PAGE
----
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Information Technology in Biomedicine, IEEE Transactions on

Issue 2 • Date June 1999

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Displaying Results 1 - 10 of 10
  • Guest editorial

    Page(s): 82 - 83
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    Freely Available from IEEE
  • Evaluation of telemedical services

    Page(s): 84 - 91
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    With the rapidly increasing development of telemedicine technology, the evaluation of telemedical services becomes more and more important. However, professional views of the aims and methods of evaluation are different from the perspective of computer science and engineering or from medicine and health policy. We propose that a continuous evaluation strategy should be chosen which guides the development and implementation of telemedicine technologies and applications. The evaluation strategy is divided into four phases in which the focus of evaluation is shifted from technical performance of the system in the early phases to medical outcome criteria and economical aspects in later phases. We review the study design methodology established for clinical trials assessing therapeutic effectiveness and diagnostic accuracy and discuss how it can be adapted to evaluation studies in telemedicine. As an example, we describe our approach to evaluation in a teleconsultation network in ophthalmology. View full abstract»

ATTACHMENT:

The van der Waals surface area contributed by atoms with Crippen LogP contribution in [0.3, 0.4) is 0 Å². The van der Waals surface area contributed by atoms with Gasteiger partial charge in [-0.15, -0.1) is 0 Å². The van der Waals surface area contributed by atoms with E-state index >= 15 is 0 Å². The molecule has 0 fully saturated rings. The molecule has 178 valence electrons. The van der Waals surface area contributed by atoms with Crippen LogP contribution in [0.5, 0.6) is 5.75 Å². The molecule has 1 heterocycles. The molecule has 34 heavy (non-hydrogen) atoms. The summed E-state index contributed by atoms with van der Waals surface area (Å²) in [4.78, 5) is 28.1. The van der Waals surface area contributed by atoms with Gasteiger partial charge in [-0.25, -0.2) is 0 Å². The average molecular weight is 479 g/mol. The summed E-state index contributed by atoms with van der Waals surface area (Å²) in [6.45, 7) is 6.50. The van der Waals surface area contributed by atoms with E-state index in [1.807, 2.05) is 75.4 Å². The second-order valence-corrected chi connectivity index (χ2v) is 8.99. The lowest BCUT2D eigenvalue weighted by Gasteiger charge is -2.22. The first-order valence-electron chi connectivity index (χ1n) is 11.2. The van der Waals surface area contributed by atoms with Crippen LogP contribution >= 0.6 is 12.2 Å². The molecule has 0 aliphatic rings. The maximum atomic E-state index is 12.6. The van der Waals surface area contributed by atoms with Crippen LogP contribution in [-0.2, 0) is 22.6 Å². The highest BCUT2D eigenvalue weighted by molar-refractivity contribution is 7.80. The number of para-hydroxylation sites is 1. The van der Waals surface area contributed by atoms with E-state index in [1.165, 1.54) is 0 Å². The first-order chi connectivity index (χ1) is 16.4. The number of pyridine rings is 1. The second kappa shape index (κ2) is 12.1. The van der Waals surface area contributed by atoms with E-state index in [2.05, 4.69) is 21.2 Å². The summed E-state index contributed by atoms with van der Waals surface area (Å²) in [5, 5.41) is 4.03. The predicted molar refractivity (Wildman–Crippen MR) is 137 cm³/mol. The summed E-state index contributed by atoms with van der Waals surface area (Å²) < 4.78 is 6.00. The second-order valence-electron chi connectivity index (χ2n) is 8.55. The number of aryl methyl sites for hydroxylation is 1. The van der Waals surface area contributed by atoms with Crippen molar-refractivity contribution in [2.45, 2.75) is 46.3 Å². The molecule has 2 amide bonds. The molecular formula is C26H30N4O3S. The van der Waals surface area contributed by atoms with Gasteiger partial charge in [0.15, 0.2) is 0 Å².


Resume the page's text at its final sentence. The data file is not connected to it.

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  • Telemedicine and terminology: different needs of context information

    Page(s): 92 - 100
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    Traditionally, communication between healthcare providers, including the provision of physicians with information and knowledge, works quite well because there are implicitly common conventions and assumptions in the collaboration of all involved actors. The basic prerequisite of the communication process between humans is a mutual agreement on syntax and semantics of oral and written language, i.e., of the medical sublanguage. With telemedicine, i.e., the use of telecommunication and informatics in medicine, this prerequisite is no longer sufficient. First, various professionals from different clinical communities, characterized by specialty, nationality, school, etc., share the management of the patient's health. Second, electronically communicated information is more and more intended for processing by computer applications rather than for direct interpretation by human users. Third, the interconnection of distributed heterogeneous software systems in medicine raises the issue of semantic interoperability, especially the problem of data integration. A faithful communication in such a scenario must be based on explicit assumptions behind a message. Interpreting an usually highly context-dependent utterance demands for mechanisms on a pragmatic level in natural language processing. The need for additional processing and integration of the transferred data by the receiving system demands for standardization and mediation, taking into consideration contextual knowledge that cannot entirely be explained and processed with linguistic and terminological approaches. This paper describes different categories of contexts and also different needs of applications concerning context awareness. View full abstract»